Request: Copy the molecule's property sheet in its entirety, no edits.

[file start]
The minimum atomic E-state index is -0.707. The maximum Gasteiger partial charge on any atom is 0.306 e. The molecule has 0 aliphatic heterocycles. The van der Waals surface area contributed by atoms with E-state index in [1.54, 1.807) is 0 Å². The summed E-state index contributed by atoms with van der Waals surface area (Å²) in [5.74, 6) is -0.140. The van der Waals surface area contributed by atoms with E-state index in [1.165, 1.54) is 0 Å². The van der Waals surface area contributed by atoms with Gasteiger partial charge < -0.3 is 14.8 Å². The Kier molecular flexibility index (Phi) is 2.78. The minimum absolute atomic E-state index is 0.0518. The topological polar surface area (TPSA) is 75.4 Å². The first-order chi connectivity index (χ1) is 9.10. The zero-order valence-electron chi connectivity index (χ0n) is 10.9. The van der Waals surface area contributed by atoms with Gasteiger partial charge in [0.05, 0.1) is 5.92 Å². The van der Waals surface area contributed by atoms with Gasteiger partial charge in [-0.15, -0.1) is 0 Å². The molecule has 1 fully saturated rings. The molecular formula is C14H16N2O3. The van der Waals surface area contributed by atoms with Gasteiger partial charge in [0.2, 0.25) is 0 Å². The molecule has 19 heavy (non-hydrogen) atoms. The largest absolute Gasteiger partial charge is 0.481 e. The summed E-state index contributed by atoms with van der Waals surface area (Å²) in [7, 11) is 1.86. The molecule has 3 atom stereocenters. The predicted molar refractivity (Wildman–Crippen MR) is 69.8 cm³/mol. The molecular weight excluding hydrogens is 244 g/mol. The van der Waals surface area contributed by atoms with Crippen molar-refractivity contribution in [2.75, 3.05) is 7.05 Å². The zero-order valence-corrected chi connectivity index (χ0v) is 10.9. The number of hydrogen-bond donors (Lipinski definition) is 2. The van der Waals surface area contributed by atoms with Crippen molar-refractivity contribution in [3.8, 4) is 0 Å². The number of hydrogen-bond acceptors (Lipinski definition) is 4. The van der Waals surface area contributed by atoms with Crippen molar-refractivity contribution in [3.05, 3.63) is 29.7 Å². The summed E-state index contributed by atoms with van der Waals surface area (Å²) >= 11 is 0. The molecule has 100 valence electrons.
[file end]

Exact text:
The minimum atomic E-state index is -0.707. The maximum Gasteiger partial charge on any atom is 0.306 e. The molecule has 0 aliphatic heterocycles. The van der Waals surface area contributed by atoms with E-state index in [1.54, 1.807) is 0 Å². The summed E-state index contributed by atoms with van der Waals surface area (Å²) in [5.74, 6) is -0.140. The van der Waals surface area contributed by atoms with E-state index in [1.165, 1.54) is 0 Å². The van der Waals surface area contributed by atoms with Gasteiger partial charge < -0.3 is 14.8 Å². The Kier molecular flexibility index (Phi) is 2.78. The minimum absolute atomic E-state index is 0.0518. The topological polar surface area (TPSA) is 75.4 Å². The first-order chi connectivity index (χ1) is 9.10. The zero-order valence-electron chi connectivity index (χ0n) is 10.9. The van der Waals surface area contributed by atoms with Gasteiger partial charge in [0.05, 0.1) is 5.92 Å². The van der Waals surface area contributed by atoms with Gasteiger partial charge in [-0.15, -0.1) is 0 Å². The molecule has 1 fully saturated rings. The molecular formula is C14H16N2O3. The van der Waals surface area contributed by atoms with Gasteiger partial charge in [0.2, 0.25) is 0 Å². The molecule has 19 heavy (non-hydrogen) atoms. The largest absolute Gasteiger partial charge is 0.481 e. The summed E-state index contributed by atoms with van der Waals surface area (Å²) in [7, 11) is 1.86. The molecule has 3 atom stereocenters. The predicted molar refractivity (Wildman–Crippen MR) is 69.8 cm³/mol. The molecular weight excluding hydrogens is 244 g/mol. The van der Waals surface area contributed by atoms with Crippen molar-refractivity contribution in [2.75, 3.05) is 7.05 Å². The zero-order valence-corrected chi connectivity index (χ0v) is 10.9. The number of hydrogen-bond donors (Lipinski definition) is 2. The van der Waals surface area contributed by atoms with Crippen molar-refractivity contribution in [3.8, 4) is 0 Å². The number of hydrogen-bond acceptors (Lipinski definition) is 4. The van der Waals surface area contributed by atoms with Crippen molar-refractivity contribution in [3.05, 3.63) is 29.7 Å². The summed E-state index contributed by atoms with van der Waals surface area (Å²) >= 11 is 0. The molecule has 100 valence electrons.